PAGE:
By Casey Christenson
“Yeaahhhhhh, a close reading. So, liiiikkkkkeeeee, what do you mean?”
Inevitably and understandably this is a strategy I must visit and revisit with my students each year. This time it’s while I’m handing out photocopies of Barbara Ascher’s “On Compassion,” and it has only been about twenty-four hours since the last time I was asked to explain my expectation. “It will probably look different for each of you. It’s evidence of your engagement with the text. It’s kind of like having a conversation with a piece of writing.” I’m always okay with the uncomfortable looks on my kids’ faces. What does a close read look like, and more importantly FEEL like, for a seventeen-year-old anyway?
When I consider how intimidating it must be for a young reader to personally engage with a piece of writing, I remember what it felt like to stand on the Folger stage for the first time. Sure, I’d probably read Hamlet’s lines at least two dozen times on my own and with my students, but standing on the stage where actual performers became Hamlet was incredibly overwhelming. How was I, in all my non-actor ways, going to BE Hamlet and deliver my lines to the beautiful Ophelia? Enter prompt book assignment stage left.
Paul Robeson’s prompt book for Othello. (Image: Folger Shakespeare Library)
As my partner Chasidy and I read through our assigned script together, our observations and questions came naturally: How would Hamlet say this? What would he be doing? What would Ophelia’s body language say? The experience was about nothing more than piecing together what we knew to be true about our beloved characters and bringing them to life as we came to know them. Our own past encounters played a role, but our prompt books were the evidence of OUR conversation with Hamlet.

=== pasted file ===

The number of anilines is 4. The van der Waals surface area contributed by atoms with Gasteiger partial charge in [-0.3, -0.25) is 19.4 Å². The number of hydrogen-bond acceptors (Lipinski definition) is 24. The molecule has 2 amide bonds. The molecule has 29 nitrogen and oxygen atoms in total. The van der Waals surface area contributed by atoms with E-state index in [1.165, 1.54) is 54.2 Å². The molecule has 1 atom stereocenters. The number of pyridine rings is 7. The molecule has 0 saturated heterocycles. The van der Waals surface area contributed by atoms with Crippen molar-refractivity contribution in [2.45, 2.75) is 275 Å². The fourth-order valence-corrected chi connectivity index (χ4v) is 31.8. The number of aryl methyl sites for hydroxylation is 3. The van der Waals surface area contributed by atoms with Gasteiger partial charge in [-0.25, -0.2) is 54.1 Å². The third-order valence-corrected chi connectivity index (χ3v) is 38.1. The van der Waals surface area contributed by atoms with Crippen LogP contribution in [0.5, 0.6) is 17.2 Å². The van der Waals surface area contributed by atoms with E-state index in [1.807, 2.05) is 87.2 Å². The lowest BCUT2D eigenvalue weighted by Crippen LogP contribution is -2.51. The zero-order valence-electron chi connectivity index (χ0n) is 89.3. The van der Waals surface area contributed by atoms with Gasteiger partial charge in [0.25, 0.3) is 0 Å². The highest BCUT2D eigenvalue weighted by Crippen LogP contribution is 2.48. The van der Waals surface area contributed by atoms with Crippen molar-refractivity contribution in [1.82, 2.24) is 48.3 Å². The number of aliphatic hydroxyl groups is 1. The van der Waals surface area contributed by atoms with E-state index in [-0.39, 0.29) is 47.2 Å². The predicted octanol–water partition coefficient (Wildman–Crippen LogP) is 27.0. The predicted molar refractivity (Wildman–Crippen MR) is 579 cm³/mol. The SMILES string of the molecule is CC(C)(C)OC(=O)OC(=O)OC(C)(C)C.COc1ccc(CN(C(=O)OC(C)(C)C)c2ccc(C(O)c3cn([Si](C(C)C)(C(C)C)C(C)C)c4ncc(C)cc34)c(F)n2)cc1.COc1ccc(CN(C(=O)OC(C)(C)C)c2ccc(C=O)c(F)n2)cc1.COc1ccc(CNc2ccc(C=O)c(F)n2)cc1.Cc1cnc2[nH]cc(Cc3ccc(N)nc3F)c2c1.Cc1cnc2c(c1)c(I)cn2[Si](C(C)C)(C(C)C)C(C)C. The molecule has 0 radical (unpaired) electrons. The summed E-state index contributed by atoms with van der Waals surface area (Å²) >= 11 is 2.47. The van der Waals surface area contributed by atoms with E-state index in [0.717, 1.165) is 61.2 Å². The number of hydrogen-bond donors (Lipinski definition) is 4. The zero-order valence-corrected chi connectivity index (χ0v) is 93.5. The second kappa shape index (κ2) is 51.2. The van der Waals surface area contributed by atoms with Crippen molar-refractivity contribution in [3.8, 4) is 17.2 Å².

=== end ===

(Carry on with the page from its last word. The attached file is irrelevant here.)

My week at the Folger reminded me of how vulnerable we can be with a text if we so choose. Our experience with a piece of literature is so incredibly personal. I’m grateful I got to be a student again and was reminded of the process that opens us up to the worlds our favorite writers create for us.
Do my students fully understand this amazing process? Not so much, but if they realize it’s less about the grade, and more about implementing a strategy that will enable them to having a potentially meaningful conversation with the works created by some of the greatest writers ever to put pen to paper, I’ll take a smudged, over-highlighted, but closely read, photocopy of “On Compassion” any day.
Casey Christenson teaches AP Literature and American Literature at Northview High School in Johns Creek, GA. She was a participant in Folger’s Summer Academy 2015 during which time she felt a lot of feels. Casey is human to two dogs, two cats, and two frogs, likes the color blue, and thoroughly enjoys writing ridiculous biographies about herself.
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